Dreams like ripples on the Tomebamba

May 27, 2018

I bought a painting the other day. I did not know I was in the market for another one so soon, but I was. And I am all the better for it.

I had recently purchased a piece from a new, thoughtful, and well-conceived gallery, CVA, steered by Janda Grove and Garry Kaulitz, but I was now tapped out. I was no longer thinking about art; I was thinking about paying the rent.

And then I saw the announcement. Finn O’Gorman was selling a painting and advertised it on CHL and  Gringo Post.

I knew immediately that the painting would be exquisite. I also knew that if I wanted a remembrance of her, this was perhaps my only opportunity, because if Finn is selling her artwork, it can mean only one thing.

It is true; she is leaving.   

We come and we go like the ripples of the Tomebamba.

Finn and I are members of a writers group made up of folks who most often concentrate their energy on writing fiction, but she is a poet — an artist who labors in the field, tilling words into their most potent form, a simplicity that belies the difficult and occasionally dangerous task of fertilizing the  essence of language: making it new.

On occasion, Finn would look at one of our group as a raven to meat. Her posture straightened, her brow furrowing just a bit as she, boisterous and insistent, would rail against a carelessly constructed passage or misuse of a word. However, most often she would simply sit back and allow the cavalcade of noise to wash over her, drinking in only what she felt was meaningful.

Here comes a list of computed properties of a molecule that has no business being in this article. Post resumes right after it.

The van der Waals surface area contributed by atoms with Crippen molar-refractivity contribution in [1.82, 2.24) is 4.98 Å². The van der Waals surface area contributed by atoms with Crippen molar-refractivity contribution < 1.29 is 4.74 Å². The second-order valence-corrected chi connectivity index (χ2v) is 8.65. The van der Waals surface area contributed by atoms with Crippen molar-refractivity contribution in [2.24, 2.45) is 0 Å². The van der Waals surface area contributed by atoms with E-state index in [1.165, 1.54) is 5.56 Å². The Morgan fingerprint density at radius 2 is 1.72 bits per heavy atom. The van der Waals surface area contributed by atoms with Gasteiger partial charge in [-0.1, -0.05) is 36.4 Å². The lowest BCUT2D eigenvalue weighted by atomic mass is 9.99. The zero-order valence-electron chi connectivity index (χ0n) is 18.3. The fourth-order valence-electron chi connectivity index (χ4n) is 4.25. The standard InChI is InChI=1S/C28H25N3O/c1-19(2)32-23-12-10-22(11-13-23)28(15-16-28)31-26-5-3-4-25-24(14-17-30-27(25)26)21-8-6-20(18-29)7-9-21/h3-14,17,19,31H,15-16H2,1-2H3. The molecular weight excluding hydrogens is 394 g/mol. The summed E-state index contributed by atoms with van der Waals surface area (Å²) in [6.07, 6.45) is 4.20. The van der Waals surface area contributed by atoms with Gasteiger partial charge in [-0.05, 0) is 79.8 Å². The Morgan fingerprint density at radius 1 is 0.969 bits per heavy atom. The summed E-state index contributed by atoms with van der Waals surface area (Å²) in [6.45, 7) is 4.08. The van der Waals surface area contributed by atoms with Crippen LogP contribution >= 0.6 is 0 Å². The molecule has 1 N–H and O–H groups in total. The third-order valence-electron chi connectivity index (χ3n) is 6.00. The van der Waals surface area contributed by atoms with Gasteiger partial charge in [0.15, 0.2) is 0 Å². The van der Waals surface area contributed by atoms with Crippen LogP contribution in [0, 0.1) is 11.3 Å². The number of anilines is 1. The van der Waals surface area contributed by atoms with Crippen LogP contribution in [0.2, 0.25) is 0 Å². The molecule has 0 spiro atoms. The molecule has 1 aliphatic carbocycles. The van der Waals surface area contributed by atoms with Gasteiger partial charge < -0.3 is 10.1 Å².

Her patience was equally matched with strong presence and talent.

I know this to be true because it happened to me. Her participation enhanced my understanding of many discussions, her insight raised the level of discourse in the group, again and, yes, again.

Finn O’Gorman’s poetry lead us into the uncharted wilderness of meaning, and revelation.

She will be missed.

I was thinking about all of this the other day as I walked home from far upriver; do dreams wash away like the ripples of the Tomebamba?

I recall with fondness my earliest days in Cuenca. I felt as if I awoke from a years-long fitful sleep that had provided neither rest nor comfort.  The country that discarded me had unknowingly opened the door I had forgotten, and I instantly realized that I was not leaving something exceptionally precious behind. Far from it.

Rather, I entered a magical place bursting with flowers, kindness, progressive values, and stately grace. I was immediately exhilarated with fresh energy and I wanted to hold nothing back. Every day was ripe for adventure, I wanted to absorb each moment and secure it carefully and very close to my heart.

I  entered the castle of my dreams, where I live to this very day.

And I remain enchanted. My love grows stronger with every passing moment.

I can explain the dividends I receive in the simplest story.

Last week, I bought a small plastic bucket in a shop close by Mercado 10 de Agosto. It was raining so hard I felt a lidded plastic bucket was the only tool available to keep my stuff dry. I was perhaps a block away from my purchase when I became aware that the clerk who sold me the bucket, now soaked to the skin, was calling out and rushing to me — in the pouring rain. I turned to her. She apologized as she handed me another dime.

I know that crime exists everywhere. I know that something as simple as crossing a street can be an exercise fraught with danger. I know that tomorrow is a long time. I know that my new found home country does not value guns over children.

I also know that those who wish to harbor guns, and anger, and insistence that there is a threatening shadow in every corner, can find solace in knowing that the river is running deep, fast, and away toward the Amazon. It is flowing closer to a world full of fear, armament, and prejudice.

There is room for you, too.

 

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